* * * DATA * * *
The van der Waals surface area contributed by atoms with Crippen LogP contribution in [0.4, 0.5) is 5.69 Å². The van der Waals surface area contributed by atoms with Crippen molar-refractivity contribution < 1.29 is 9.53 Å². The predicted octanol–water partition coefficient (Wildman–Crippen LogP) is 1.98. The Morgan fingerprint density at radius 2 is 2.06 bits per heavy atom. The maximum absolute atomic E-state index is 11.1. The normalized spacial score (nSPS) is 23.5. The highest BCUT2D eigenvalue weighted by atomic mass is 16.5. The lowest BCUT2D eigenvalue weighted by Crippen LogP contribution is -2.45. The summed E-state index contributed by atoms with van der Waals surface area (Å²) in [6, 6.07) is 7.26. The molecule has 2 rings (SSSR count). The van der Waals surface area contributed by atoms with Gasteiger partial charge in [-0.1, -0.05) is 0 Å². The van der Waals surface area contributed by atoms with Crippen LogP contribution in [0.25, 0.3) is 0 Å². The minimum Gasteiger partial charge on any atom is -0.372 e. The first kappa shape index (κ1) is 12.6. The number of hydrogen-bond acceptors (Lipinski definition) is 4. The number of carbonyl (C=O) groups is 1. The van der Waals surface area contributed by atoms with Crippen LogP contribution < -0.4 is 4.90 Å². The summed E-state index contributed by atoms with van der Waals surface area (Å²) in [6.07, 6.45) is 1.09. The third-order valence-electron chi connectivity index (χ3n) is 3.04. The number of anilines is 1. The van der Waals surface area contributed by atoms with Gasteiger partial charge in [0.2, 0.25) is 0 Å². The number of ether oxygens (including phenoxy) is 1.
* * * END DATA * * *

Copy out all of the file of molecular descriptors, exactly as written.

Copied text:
The van der Waals surface area contributed by atoms with Crippen LogP contribution in [0.4, 0.5) is 5.69 Å². The van der Waals surface area contributed by atoms with Crippen molar-refractivity contribution < 1.29 is 9.53 Å². The predicted octanol–water partition coefficient (Wildman–Crippen LogP) is 1.98. The Morgan fingerprint density at radius 2 is 2.06 bits per heavy atom. The maximum absolute atomic E-state index is 11.1. The normalized spacial score (nSPS) is 23.5. The highest BCUT2D eigenvalue weighted by atomic mass is 16.5. The lowest BCUT2D eigenvalue weighted by Crippen LogP contribution is -2.45. The summed E-state index contributed by atoms with van der Waals surface area (Å²) in [6, 6.07) is 7.26. The molecule has 2 rings (SSSR count). The van der Waals surface area contributed by atoms with Gasteiger partial charge in [-0.1, -0.05) is 0 Å². The van der Waals surface area contributed by atoms with Crippen LogP contribution in [0.25, 0.3) is 0 Å². The minimum Gasteiger partial charge on any atom is -0.372 e. The first kappa shape index (κ1) is 12.6. The number of hydrogen-bond acceptors (Lipinski definition) is 4. The number of carbonyl (C=O) groups is 1. The van der Waals surface area contributed by atoms with Crippen LogP contribution < -0.4 is 4.90 Å². The summed E-state index contributed by atoms with van der Waals surface area (Å²) in [6.07, 6.45) is 1.09. The third-order valence-electron chi connectivity index (χ3n) is 3.04. The number of anilines is 1. The van der Waals surface area contributed by atoms with Gasteiger partial charge in [0.2, 0.25) is 0 Å². The number of ether oxygens (including phenoxy) is 1.